Saturday, March 3, 2012
2-on-2: Celtics vs. Knicks (Game 36 of 66)
By Chris Forsberg
Mark L. Baer/US PresswireNeither the Boston Celtics (18-17, 13-8 home) nor the New York Knicks (18-18, 7-9) expected Sunday's matinee (1 p.m., ABC) to be a battle of .500 teams jousting for second place in the Atlantic Division. But as both teams try to iron out the inconsistencies that plagued them over the first half of the season, that's exactly what it will be. Regardless, it's a big game for both sides and to preview the matchup we play a quick game of 2-on-2 with colleague Greg Payne.
Can Paul Pierce and the Celtics contain Carmelo Anthony and the Knicks?
1. The Linsanity hoopla aside, what stands out to you about the Knicks since the last meeting with the Celtics?
Payne: Their enthusiasm. Jeremy Lin and J.R. Smith have been two huge shots in the arm for New York, and the respective returns of Carmelo Anthony and Baron Davis have helped to change the team's entire outlook on the season. A month ago, the Knicks were close to being a train wreck and people were calling for Mike D'Antoni's job. Now they're playing with a renewed spirit, and even more importantly, they seem to be sacrificing and playing together. If they can harness all of the talent that's on that roster and band together heading into the postseason, they'll be a team to be reckoned with.
Forsberg: It's truly fascinating that, one month ago, Lin played a mere six minutes against Boston (the last game before he took over SportsCenter and the world) and the Knicks were mocked when Steve Novak took a potential winning 3-pointer in the final moments of Boston's two-point triumph at TD Garden. Lin has seemingly solved the team's point guard problems and Novak reached double figures in scoring in 8 of 12 games to close out February. As Doc Rivers pointed out, New York not only survived injuries to Carmelo Anthony and Amare Stoudemire, but thrived. That's something Boston couldn't do before the All-Star break when it lost five straight while playing without Rajon Rondo, Kevin Garnett, or Brandon Bass at times. There's a ton of talent on this New York roster and if they put things together, they are a super intriguing team, well beyond the Lin fascination.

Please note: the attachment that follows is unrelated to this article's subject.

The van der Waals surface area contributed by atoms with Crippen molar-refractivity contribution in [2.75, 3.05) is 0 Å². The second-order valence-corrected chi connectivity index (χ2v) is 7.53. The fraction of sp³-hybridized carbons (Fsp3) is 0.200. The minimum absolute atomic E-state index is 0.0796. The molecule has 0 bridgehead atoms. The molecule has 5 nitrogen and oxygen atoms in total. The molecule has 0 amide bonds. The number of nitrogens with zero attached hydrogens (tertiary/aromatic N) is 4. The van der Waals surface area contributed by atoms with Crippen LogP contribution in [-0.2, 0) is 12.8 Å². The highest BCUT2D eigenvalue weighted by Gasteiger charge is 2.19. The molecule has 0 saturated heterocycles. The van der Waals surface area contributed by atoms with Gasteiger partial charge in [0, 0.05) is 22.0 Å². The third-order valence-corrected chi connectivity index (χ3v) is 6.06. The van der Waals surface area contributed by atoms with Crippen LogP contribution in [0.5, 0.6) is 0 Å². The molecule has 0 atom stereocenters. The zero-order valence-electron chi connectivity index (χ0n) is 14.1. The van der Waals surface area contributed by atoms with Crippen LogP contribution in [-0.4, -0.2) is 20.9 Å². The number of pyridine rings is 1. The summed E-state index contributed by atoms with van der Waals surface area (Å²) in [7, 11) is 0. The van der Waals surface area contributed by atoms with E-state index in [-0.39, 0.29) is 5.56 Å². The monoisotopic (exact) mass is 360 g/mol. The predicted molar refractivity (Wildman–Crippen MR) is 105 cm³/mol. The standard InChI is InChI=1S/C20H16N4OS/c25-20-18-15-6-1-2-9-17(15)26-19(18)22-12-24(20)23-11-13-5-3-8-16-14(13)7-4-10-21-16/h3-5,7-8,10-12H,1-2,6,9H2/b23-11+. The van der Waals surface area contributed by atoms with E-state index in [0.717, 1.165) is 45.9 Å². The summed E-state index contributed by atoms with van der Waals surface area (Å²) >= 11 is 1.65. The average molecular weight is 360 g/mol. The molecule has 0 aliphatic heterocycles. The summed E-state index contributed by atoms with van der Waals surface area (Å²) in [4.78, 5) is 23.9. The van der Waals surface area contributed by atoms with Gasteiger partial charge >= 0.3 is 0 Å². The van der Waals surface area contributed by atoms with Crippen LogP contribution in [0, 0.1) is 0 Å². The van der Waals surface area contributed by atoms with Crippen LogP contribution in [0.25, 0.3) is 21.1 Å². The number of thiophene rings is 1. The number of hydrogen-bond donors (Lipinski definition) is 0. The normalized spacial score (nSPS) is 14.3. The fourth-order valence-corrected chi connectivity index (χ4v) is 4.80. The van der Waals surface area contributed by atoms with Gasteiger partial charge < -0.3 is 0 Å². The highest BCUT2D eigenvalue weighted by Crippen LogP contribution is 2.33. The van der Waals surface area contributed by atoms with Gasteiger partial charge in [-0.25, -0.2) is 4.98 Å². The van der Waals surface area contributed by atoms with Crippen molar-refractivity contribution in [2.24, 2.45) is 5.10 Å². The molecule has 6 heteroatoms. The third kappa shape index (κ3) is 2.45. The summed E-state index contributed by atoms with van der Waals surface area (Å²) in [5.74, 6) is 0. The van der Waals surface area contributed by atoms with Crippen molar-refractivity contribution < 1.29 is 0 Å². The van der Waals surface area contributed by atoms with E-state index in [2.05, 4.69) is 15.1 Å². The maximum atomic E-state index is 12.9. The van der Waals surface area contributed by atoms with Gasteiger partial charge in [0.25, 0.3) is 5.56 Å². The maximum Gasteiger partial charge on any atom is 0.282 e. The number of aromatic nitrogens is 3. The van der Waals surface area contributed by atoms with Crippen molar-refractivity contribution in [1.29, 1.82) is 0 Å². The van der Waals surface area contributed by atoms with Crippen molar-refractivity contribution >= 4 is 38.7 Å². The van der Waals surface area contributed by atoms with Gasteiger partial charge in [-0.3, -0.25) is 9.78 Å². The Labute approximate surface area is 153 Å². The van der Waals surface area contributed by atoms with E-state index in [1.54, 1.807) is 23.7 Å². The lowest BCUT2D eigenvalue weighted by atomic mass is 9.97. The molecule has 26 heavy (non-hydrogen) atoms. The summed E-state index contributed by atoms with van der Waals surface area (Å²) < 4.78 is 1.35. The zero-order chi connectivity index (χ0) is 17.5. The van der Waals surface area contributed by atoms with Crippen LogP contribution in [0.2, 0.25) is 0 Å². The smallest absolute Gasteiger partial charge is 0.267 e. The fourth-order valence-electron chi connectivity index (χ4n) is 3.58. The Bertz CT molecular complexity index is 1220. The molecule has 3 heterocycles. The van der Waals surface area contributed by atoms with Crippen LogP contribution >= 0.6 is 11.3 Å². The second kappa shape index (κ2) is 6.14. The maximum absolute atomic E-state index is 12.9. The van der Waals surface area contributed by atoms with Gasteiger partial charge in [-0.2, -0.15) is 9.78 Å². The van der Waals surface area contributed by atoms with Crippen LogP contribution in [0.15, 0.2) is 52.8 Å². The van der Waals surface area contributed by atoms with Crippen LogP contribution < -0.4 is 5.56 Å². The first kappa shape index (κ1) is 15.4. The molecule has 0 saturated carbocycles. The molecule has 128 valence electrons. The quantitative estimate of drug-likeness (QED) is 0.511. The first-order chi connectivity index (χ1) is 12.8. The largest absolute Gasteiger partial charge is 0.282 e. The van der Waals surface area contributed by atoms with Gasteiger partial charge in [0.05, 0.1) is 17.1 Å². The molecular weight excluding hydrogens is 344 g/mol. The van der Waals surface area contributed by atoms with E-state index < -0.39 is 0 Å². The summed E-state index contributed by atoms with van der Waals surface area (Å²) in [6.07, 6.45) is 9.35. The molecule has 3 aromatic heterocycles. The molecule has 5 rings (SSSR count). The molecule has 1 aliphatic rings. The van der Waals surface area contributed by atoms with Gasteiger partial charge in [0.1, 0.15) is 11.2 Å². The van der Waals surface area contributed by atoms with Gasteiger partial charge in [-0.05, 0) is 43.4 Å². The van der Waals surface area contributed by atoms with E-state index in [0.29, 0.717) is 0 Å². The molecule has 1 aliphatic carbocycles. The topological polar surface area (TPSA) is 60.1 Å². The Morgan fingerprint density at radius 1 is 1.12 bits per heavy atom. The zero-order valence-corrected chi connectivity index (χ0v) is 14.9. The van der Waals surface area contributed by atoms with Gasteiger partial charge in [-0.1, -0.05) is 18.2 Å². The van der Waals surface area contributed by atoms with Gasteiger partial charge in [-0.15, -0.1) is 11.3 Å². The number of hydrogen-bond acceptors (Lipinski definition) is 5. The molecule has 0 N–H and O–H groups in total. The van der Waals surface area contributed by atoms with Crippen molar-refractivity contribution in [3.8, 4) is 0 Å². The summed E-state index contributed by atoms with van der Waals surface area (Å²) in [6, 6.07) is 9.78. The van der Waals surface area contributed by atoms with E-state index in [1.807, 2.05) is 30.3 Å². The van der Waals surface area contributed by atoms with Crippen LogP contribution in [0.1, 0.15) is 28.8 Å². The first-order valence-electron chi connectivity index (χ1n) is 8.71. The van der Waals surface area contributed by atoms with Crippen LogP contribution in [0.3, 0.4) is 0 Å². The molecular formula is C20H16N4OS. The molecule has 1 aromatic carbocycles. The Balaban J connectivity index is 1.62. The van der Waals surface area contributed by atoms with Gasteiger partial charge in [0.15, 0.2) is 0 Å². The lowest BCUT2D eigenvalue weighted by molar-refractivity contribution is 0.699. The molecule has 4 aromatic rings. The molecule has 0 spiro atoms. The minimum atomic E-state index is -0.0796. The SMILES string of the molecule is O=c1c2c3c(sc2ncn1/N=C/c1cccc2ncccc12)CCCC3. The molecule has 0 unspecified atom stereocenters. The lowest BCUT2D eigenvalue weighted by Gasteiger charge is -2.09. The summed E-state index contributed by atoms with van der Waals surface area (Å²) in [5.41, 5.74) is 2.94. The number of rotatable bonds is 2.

2. Grab your crystal ball: Who will have the better seeding in the Eastern Conference at season's end: Celtics or Knicks?
Payne: I'll say the Knicks, because I'm still waiting for the Celtics to show me they can win consistently this season. I don't necessarily think that finishing higher is as important as who can escape a first-round bout with the Heat or the Bulls. The sixth seed, at the very least, will be a goal for both teams, but looking at the standings as of Saturday afternoon, it's certainly not impossible for either to move up as high as fourth, although it will take a considerable amount of winning and some serious struggles from the likes of Philadelphia and Orlando.
Forsberg: On paper, it's the Knicks. But one concern is this recent six-game stretch where they can't get on a streak. There's been bad losses to New Orleans and New Jersey, yet quality wins over Dallas and Atlanta. Like we keep wondering with the Celtics: Can New York put it together on a consistent basis? Ultimately, it comes down to the schedule and it appears it's going to be really difficult for Boston to put together long winning streaks (which is why this little stretch is so important at the moment). If the Knicks can emerge from this daunting little stretch of five road contests over six games (including stops in Dallas, San Antonio, and Chicago), they have the easier slate the rest of the way. Boston absolutely needs to capitalize now if it wants to build some space between the two teams.